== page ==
Generation and characterization of potential dengue vaccine candidates based on domain III of the envelope protein and the capsid protein of the four serotypes of dengue virus

Abstract

Dengue is currently one of the most important arthropod-borne diseases, causing up to 25,000 deaths annually. There is currently no vaccine to prevent dengue virus infection, which needs a tetravalent vaccine approach. In this work, we describe the cloning and expression in Escherichia coli of envelope domain III-capsid chimeric proteins (DIIIC) of the four dengue serotypes as a tetravalent dengue vaccine candidate that is potentially able to generate humoral and cellular immunity. The recombinant proteins were purified to more than 85 % purity and were recognized by anti-dengue mouse and human sera. Mass spectrometry analysis verified the identity of the proteins and the correct formation of the intracatenary disulfide bond in the domain III region. The chimeric DIIIC proteins were also serotype-specific, and in the presence of oligonucleotides, they formed aggregates that were visible by electron microscopy. These results support the future use of DIIIC recombinant chimeric proteins in preclinical studies in mice for assessing their immunogenicity and efficacy.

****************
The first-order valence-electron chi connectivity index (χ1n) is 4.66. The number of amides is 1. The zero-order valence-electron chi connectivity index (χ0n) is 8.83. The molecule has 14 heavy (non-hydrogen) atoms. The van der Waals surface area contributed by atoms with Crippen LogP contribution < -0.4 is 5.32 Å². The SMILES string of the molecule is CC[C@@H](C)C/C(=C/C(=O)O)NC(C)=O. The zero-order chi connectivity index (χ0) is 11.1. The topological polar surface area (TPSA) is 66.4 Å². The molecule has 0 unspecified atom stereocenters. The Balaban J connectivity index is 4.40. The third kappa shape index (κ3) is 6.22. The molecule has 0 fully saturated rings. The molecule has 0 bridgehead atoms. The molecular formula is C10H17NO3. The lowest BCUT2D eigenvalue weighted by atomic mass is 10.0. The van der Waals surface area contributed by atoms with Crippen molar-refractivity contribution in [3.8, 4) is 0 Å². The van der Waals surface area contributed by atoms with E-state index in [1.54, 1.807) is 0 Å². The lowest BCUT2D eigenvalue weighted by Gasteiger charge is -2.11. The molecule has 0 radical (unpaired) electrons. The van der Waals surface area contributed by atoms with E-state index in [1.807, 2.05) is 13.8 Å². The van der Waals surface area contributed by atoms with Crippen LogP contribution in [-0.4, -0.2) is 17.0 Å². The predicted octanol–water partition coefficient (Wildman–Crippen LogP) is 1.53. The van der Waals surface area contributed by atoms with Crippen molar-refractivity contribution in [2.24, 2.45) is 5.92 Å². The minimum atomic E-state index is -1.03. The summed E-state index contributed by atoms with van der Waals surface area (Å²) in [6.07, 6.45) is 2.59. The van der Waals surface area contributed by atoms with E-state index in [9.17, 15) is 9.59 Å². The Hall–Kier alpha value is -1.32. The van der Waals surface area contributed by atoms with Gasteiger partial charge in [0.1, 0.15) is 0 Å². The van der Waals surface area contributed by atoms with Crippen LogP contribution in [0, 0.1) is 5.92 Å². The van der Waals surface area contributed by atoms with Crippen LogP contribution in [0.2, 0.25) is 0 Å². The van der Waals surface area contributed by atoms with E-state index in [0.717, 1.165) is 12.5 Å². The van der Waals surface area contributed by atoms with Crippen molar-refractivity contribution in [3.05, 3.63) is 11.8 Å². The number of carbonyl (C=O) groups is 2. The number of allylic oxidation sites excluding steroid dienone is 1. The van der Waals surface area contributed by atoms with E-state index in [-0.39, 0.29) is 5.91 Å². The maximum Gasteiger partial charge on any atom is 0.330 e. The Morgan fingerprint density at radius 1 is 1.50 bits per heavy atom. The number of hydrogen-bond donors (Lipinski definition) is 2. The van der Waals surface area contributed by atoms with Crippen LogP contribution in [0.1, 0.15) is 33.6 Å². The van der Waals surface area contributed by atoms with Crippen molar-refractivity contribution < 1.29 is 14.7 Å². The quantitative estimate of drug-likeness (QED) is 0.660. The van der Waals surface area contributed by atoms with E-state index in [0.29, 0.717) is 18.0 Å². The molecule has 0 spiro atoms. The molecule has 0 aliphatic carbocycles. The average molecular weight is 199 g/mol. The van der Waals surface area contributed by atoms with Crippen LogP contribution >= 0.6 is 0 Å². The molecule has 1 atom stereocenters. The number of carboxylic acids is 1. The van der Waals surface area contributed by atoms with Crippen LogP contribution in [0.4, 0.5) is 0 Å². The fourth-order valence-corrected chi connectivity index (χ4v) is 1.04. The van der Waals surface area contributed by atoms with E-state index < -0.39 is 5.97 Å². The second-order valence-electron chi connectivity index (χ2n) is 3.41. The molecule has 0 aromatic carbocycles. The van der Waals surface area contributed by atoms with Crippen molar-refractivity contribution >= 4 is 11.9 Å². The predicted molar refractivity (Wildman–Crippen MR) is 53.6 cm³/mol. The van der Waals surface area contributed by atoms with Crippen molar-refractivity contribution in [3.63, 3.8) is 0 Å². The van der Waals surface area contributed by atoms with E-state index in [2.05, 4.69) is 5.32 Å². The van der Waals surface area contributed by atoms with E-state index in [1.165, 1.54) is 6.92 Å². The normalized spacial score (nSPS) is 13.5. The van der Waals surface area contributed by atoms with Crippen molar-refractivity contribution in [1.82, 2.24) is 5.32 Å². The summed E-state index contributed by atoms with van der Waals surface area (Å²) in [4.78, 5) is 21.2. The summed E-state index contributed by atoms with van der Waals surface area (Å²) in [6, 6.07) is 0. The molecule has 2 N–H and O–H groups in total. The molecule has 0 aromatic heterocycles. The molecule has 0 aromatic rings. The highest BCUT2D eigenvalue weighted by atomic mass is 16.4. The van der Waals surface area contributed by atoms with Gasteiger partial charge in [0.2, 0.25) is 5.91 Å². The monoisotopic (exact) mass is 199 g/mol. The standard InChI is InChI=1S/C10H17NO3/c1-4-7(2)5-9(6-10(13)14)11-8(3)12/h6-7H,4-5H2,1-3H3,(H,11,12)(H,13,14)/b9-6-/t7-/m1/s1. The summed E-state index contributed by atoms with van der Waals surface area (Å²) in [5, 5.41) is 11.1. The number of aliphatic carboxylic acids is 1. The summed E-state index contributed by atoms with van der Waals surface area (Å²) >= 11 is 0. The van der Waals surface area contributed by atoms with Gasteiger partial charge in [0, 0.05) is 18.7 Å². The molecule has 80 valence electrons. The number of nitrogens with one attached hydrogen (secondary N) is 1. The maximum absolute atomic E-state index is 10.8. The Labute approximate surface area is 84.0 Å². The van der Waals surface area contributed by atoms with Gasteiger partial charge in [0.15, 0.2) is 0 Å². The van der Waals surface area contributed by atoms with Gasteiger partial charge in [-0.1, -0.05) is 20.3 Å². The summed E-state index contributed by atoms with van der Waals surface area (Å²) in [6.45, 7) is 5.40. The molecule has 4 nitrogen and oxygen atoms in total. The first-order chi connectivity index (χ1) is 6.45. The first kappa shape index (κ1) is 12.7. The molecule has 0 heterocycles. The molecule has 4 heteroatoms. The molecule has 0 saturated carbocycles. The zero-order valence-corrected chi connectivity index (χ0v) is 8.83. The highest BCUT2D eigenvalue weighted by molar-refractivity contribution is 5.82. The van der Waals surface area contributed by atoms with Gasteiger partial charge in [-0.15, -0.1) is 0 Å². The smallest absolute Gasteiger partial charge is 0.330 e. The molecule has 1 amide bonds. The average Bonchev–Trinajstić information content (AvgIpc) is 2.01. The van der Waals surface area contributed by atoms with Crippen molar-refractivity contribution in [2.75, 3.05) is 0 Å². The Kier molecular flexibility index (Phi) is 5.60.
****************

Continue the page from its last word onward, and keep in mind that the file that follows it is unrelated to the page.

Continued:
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Correspondence to Lisset Hermida.

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Suzarte, E., Marcos, E., Gil, L. et al. Generation and characterization of potential dengue vaccine candidates based on domain III of the envelope protein and the capsid protein of the four serotypes of dengue virus. Arch Virol 159, 1629–1640 (2014). https://doi.org/10.1007/s00705-013-1956-4

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Keywords

  • Capsid Protein
  • Chimeric Protein
  • Dengue Hemorrhagic Fever
  • DENV Infection
  • Dengue Shock Syndrome